Source: The Annals of Thoracic Surgery
Author(s): Dana Y. Fuhrman, Lan G. Nguyen, Joan Sanchez-de-Toledo, Priyanka Priyanka, John A. Kellum

Fuhrman and colleagues investigated the occurrence of acute kidney injury (AKI) in young adults with congenital heart disease undergoing a surgical procedure, a group of patients that is increasing in number. They retrospectively analyzed data for 699 patients between 18 and 40 years of age who were admitted to a children’s hospital's cardiac intensive care unit over an 11 year time period. AKI occurred in 13.2% of these patients. Suspected sepsis, exposure to calcineurin inhibitors, vancomycin, and piperacillin-tazobactam increased the odds of injury, even after controlling for several factors including repeat cardiopulmonary bypass.

The authors conclude that postoperative AKI is common in young adults with congenital heart disease and is associated with adverse outcomes. They also suggest that care be taken in the use of potentially nephrotoxic medications.

Source: Interactive Cardiovascular and Thoracic Surgery
Author(s): Marcin Ostrowski, Tomasz Marjański, Robert Dziedzic, Małgorzata Jelitto-Górska, Katarzyna Dziadziuszko, Edyta Szurowska, Rafał Dziadziuszko, Witold Rzyman

Ostrowski and colleagues report on the results of two lung cancer computed tomography screening programs that, when combined, included more than 14,000 smokers older than 50 years. The incidence of lung cancer was 1-2%. A total of 4% of patients were referred for further invasive diagnostic follow-up. Surgical resection was necessary in 1.5%. The authors found that modified inclusion criteria in one of the screening programs lead to a different detection rate of non–small cell lung cancer.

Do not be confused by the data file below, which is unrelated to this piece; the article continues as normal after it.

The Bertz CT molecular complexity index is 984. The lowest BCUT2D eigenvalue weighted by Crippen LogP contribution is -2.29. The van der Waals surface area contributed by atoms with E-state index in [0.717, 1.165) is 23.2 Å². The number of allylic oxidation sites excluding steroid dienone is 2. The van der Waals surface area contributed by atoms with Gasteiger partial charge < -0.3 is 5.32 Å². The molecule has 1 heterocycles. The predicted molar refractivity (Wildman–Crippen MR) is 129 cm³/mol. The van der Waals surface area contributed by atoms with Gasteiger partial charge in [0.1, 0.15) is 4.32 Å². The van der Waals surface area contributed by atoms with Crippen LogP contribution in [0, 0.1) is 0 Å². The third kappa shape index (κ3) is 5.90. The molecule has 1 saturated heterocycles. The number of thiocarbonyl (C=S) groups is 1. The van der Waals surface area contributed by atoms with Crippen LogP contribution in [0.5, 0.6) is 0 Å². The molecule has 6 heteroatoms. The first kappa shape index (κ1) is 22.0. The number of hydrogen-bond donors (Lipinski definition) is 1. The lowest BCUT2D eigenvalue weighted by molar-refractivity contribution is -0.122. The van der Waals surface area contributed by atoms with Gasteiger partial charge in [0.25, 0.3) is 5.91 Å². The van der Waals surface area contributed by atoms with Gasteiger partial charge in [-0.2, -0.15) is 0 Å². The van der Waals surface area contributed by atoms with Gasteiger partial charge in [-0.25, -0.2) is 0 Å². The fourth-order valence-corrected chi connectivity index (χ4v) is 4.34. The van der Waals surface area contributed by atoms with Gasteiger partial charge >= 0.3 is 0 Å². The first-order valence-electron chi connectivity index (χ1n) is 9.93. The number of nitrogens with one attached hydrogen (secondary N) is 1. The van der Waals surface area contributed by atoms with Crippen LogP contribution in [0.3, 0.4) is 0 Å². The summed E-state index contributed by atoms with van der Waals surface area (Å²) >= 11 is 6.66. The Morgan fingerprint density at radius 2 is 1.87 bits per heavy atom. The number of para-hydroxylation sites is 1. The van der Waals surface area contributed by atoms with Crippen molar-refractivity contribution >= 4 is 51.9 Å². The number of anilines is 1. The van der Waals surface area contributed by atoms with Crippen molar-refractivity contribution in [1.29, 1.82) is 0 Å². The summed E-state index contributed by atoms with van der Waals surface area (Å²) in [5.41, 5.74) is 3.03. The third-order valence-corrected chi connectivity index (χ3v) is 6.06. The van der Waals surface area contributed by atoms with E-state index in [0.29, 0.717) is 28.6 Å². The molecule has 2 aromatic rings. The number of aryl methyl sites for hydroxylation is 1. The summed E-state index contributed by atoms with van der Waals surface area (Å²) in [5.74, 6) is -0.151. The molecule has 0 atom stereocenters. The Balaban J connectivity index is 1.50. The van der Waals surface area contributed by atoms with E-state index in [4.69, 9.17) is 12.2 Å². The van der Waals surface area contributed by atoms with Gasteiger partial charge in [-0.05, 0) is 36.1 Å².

Source: News from around the web.
Author(s): Claire Vernon

Patient Care and General Interest

A roadside thoracotomy was performed in the UK to control severe bleeding for a man who was stabbed, and the procedure was captured on video.

The 30-day public comment period for the US national coverage decision for transcatheter aortic valve replacement has closed, and this brief Cardiovascular Business article summarizes the public response.

Public health officials in the UK call for greater awareness of lung cancer in individuals who have never smoked tobacco.

Several health associations have voiced support for the Tobacco to 21 Act, legislation that was introduced in the US Congress that would raise the minimum federal age to purchase tobacco products.

 

Drugs and Devices

The US Food and Drug Administration (FDA) has categorized a recall of Miller Balloon and Fogartey Dilation Atrioseptostomy Catheters, issued in March by Edwards Lifesciences, as a Class I recall.

An active fixation lead for quadripolar cardiac resynchronization therapy defibrillators and pacemakers, the Attain Stability Quad left heart lead from Medtronic, is approved by the US FDA.

 

Research, Trials, and Funding

Lung cancer presents differently in patients with idiopathic pulmonary fibrosis, say researchers in New York City, New York, USA.

Researchers in London, UK, report that the addition of an informational video to a brochure on lung cancer screening improved patients’ understanding and reduced conflicted feelings about whether to undergo the screening.

A study in piglets found that adding hydrogen to ventilation gasses during and after arrested blood flow improved neuroprotection, and the researchers from Boston, Massachusetts, USA, are now aiming to translate these results to people.

Source: US Food and Drug Administration
Author(s): US Food and Drug Administration